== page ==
Women's Health and Equality Queensland


Advocating for yourself


Life Stages




Violence Against Women



Impacts of Trauma

Traumatic events threaten the life and safety of ourselves or others. They can involve actual or threatened death, serious injury, or domestic, family, or sexual violence.

Violence against women is any act of gender-based violence that causes or could cause physical, sexual or psychological harm or suffering to women, including threats of harm or coercion, in public or in private life. In Australia, 1 in 3 women has experienced physical violence, and 1 in 5 women has experienced sexual violence since the age of 15. Experiences of violence are the leading cause of trauma and mental health issues, including depression, anxiety, and post-traumatic stress disorder.

Experiencing or hearing about a traumatic event or multiple traumatic events can lead to post-traumatic stress disorder (PTSD).

Factors that may contribute to developing PTSD include:

  • past life experiences such as childhood trauma or sexual abuse, 
  • experiencing trauma over a long period of time, 
  • having a job that exposes you to repeated trauma, 
  • family history of mental health issues, 
  • previous mental health issues like anxiety and depression,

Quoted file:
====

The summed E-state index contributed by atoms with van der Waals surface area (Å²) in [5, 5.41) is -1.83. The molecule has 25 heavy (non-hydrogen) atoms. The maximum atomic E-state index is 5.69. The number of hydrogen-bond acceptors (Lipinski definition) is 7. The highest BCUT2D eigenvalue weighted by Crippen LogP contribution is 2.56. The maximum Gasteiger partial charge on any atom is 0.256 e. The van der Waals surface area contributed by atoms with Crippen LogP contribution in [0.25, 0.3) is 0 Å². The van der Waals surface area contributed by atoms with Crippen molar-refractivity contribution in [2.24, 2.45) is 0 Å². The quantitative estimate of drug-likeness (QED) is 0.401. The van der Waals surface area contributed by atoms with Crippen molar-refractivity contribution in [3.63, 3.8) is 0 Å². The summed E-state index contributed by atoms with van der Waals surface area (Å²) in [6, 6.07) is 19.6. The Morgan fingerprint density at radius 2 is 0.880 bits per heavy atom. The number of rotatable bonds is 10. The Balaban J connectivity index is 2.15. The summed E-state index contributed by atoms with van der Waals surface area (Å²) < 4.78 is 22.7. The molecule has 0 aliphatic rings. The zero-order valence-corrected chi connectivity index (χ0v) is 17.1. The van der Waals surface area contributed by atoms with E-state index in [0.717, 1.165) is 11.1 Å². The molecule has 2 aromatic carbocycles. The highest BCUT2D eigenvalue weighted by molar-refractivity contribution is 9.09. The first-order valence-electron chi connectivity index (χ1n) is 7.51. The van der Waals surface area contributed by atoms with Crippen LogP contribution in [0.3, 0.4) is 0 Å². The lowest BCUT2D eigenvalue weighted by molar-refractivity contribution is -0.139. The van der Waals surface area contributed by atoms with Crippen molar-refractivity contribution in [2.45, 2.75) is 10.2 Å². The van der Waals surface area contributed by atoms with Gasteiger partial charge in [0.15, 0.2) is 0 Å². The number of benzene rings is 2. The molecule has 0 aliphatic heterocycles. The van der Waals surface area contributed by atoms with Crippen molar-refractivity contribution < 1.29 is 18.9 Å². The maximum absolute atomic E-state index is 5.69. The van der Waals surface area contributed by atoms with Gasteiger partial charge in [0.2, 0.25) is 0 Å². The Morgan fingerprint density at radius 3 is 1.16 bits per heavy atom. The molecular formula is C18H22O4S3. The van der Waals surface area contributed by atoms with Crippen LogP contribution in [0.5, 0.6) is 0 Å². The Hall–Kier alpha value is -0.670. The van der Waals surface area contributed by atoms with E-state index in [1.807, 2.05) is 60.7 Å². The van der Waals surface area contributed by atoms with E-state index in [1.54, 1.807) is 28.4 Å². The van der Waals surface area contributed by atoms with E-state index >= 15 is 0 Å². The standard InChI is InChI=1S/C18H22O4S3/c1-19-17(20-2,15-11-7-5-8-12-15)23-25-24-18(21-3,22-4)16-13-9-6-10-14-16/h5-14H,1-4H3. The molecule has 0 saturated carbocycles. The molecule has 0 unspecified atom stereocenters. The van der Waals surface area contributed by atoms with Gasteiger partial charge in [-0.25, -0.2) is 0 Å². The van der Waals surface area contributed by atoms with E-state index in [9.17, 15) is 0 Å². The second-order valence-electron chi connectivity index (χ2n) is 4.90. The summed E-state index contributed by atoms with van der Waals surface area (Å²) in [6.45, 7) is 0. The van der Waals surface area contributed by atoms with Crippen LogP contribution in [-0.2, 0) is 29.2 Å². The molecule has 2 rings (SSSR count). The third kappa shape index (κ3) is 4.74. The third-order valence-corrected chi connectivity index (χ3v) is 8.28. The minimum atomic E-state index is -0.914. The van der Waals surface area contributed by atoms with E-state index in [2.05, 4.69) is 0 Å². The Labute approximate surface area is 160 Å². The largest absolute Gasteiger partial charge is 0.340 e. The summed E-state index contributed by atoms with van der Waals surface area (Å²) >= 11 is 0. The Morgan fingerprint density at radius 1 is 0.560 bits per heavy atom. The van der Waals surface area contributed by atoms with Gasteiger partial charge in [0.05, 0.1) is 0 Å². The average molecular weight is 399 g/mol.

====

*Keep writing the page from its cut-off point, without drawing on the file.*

• and your support network.

When we’re traumatised, we may be very emotional, feel anxious, think a lot about what happened, have trouble sleeping, not feel like eating much, feel scared, guilty, or angry. Mostly, these feelings of distress will gradually calm down in the weeks after the trauma. For some people, however, these disturbing memories and feelings stay, and may develop into acute stress disorder or PTSD.

There are things you can do that may help you cope with a traumatic event including:

  • seeking social support,
  • talking to family and friends, or someone else who is good at listening and offering support,
  • talking to someone in your community,
  • talking about it early,
  • and staying away from drugs and alcohol as a way of coping.

There are ways to deal with and manage PTSD, including psychological treatment, medications, exercise, self-help and ye movement desensitisation and reprocessing. Talk to your doctor about getting help if you suffer from, or think you suffer from PTSD.


UN Women


Scroll to Top